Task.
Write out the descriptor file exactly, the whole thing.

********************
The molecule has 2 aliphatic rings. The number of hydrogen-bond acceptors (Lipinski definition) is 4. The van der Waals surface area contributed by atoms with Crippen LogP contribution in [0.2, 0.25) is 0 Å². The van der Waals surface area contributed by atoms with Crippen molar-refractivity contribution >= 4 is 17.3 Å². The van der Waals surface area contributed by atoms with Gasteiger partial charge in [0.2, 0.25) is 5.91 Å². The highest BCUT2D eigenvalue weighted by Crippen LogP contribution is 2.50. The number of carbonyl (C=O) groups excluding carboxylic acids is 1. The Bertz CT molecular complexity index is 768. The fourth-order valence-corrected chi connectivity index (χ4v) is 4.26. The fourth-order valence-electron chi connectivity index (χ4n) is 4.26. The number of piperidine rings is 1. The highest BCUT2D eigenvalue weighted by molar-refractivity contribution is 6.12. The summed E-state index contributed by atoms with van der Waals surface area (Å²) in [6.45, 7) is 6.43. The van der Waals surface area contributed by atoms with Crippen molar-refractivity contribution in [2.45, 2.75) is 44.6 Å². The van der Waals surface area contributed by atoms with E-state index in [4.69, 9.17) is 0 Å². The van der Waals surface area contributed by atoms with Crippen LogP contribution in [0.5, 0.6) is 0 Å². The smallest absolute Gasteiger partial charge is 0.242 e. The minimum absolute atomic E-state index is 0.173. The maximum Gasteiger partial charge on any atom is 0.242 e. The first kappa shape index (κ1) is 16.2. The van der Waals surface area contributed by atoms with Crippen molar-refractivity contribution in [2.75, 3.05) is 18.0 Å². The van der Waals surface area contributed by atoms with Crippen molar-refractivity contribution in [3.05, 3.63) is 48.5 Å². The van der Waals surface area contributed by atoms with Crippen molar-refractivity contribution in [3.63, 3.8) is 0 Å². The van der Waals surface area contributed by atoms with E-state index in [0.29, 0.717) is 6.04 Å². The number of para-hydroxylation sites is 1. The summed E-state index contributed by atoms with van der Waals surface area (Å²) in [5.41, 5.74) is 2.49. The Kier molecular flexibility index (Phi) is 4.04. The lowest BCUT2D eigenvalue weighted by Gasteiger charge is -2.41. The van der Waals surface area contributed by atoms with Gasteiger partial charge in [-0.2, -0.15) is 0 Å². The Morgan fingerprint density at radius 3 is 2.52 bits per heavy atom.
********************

The molecule has 2 aliphatic rings. The number of hydrogen-bond acceptors (Lipinski definition) is 4. The van der Waals surface area contributed by atoms with Crippen LogP contribution in [0.2, 0.25) is 0 Å². The van der Waals surface area contributed by atoms with Crippen molar-refractivity contribution >= 4 is 17.3 Å². The van der Waals surface area contributed by atoms with Gasteiger partial charge in [0.2, 0.25) is 5.91 Å². The highest BCUT2D eigenvalue weighted by Crippen LogP contribution is 2.50. The number of carbonyl (C=O) groups excluding carboxylic acids is 1. The Bertz CT molecular complexity index is 768. The fourth-order valence-corrected chi connectivity index (χ4v) is 4.26. The fourth-order valence-electron chi connectivity index (χ4n) is 4.26. The number of piperidine rings is 1. The highest BCUT2D eigenvalue weighted by molar-refractivity contribution is 6.12. The summed E-state index contributed by atoms with van der Waals surface area (Å²) in [6.45, 7) is 6.43. The van der Waals surface area contributed by atoms with Crippen molar-refractivity contribution in [2.45, 2.75) is 44.6 Å². The van der Waals surface area contributed by atoms with E-state index in [4.69, 9.17) is 0 Å². The van der Waals surface area contributed by atoms with Crippen LogP contribution in [0.5, 0.6) is 0 Å². The smallest absolute Gasteiger partial charge is 0.242 e. The minimum absolute atomic E-state index is 0.173. The maximum Gasteiger partial charge on any atom is 0.242 e. The first kappa shape index (κ1) is 16.2. The van der Waals surface area contributed by atoms with Crippen molar-refractivity contribution in [2.75, 3.05) is 18.0 Å². The van der Waals surface area contributed by atoms with Crippen molar-refractivity contribution in [3.05, 3.63) is 48.5 Å². The van der Waals surface area contributed by atoms with Crippen molar-refractivity contribution in [3.63, 3.8) is 0 Å². The van der Waals surface area contributed by atoms with E-state index in [0.29, 0.717) is 6.04 Å². The number of para-hydroxylation sites is 1. The summed E-state index contributed by atoms with van der Waals surface area (Å²) in [5.41, 5.74) is 2.49. The Kier molecular flexibility index (Phi) is 4.04. The lowest BCUT2D eigenvalue weighted by Gasteiger charge is -2.41. The van der Waals surface area contributed by atoms with Gasteiger partial charge in [-0.2, -0.15) is 0 Å². The Morgan fingerprint density at radius 3 is 2.52 bits per heavy atom.